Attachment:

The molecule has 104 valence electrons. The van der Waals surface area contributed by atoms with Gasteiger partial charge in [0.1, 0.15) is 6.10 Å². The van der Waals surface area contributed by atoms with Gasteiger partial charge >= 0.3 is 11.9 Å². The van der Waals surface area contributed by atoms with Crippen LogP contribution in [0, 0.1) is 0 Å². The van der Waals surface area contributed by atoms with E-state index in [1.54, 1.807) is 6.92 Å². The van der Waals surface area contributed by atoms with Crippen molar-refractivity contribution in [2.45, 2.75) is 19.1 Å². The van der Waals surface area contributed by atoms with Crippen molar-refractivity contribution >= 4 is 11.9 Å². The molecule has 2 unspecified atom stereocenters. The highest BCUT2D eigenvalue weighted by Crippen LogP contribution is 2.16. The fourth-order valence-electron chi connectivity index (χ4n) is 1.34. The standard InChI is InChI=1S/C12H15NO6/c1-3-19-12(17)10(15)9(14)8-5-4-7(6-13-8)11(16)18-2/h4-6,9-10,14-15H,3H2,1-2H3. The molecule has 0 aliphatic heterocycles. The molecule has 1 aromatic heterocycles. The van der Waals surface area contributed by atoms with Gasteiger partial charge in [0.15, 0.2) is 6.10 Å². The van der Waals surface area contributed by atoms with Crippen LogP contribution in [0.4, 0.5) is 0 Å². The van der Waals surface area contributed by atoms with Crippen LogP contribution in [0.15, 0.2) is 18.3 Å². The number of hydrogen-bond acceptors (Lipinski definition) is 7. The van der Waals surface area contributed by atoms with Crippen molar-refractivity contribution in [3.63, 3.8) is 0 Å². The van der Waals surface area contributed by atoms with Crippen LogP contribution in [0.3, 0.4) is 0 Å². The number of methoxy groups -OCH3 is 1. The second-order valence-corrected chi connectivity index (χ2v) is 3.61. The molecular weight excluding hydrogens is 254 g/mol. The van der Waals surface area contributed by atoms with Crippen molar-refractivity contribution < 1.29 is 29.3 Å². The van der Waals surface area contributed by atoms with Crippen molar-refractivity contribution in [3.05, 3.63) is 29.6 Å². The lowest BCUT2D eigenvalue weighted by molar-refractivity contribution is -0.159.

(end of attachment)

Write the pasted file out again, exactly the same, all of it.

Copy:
The molecule has 104 valence electrons. The van der Waals surface area contributed by atoms with Gasteiger partial charge in [0.1, 0.15) is 6.10 Å². The van der Waals surface area contributed by atoms with Gasteiger partial charge >= 0.3 is 11.9 Å². The van der Waals surface area contributed by atoms with Crippen LogP contribution in [0, 0.1) is 0 Å². The van der Waals surface area contributed by atoms with E-state index in [1.54, 1.807) is 6.92 Å². The van der Waals surface area contributed by atoms with Crippen molar-refractivity contribution in [2.45, 2.75) is 19.1 Å². The van der Waals surface area contributed by atoms with Crippen molar-refractivity contribution >= 4 is 11.9 Å². The molecule has 2 unspecified atom stereocenters. The highest BCUT2D eigenvalue weighted by Crippen LogP contribution is 2.16. The fourth-order valence-electron chi connectivity index (χ4n) is 1.34. The standard InChI is InChI=1S/C12H15NO6/c1-3-19-12(17)10(15)9(14)8-5-4-7(6-13-8)11(16)18-2/h4-6,9-10,14-15H,3H2,1-2H3. The molecule has 0 aliphatic heterocycles. The molecule has 1 aromatic heterocycles. The van der Waals surface area contributed by atoms with Gasteiger partial charge in [0.15, 0.2) is 6.10 Å². The van der Waals surface area contributed by atoms with Crippen LogP contribution in [0.4, 0.5) is 0 Å². The van der Waals surface area contributed by atoms with Crippen LogP contribution in [0.15, 0.2) is 18.3 Å². The number of hydrogen-bond acceptors (Lipinski definition) is 7. The van der Waals surface area contributed by atoms with Crippen molar-refractivity contribution in [3.63, 3.8) is 0 Å². The van der Waals surface area contributed by atoms with Crippen LogP contribution in [0.3, 0.4) is 0 Å². The number of methoxy groups -OCH3 is 1. The second-order valence-corrected chi connectivity index (χ2v) is 3.61. The molecular weight excluding hydrogens is 254 g/mol. The van der Waals surface area contributed by atoms with Crippen molar-refractivity contribution < 1.29 is 29.3 Å². The van der Waals surface area contributed by atoms with Crippen molar-refractivity contribution in [3.05, 3.63) is 29.6 Å². The lowest BCUT2D eigenvalue weighted by molar-refractivity contribution is -0.159.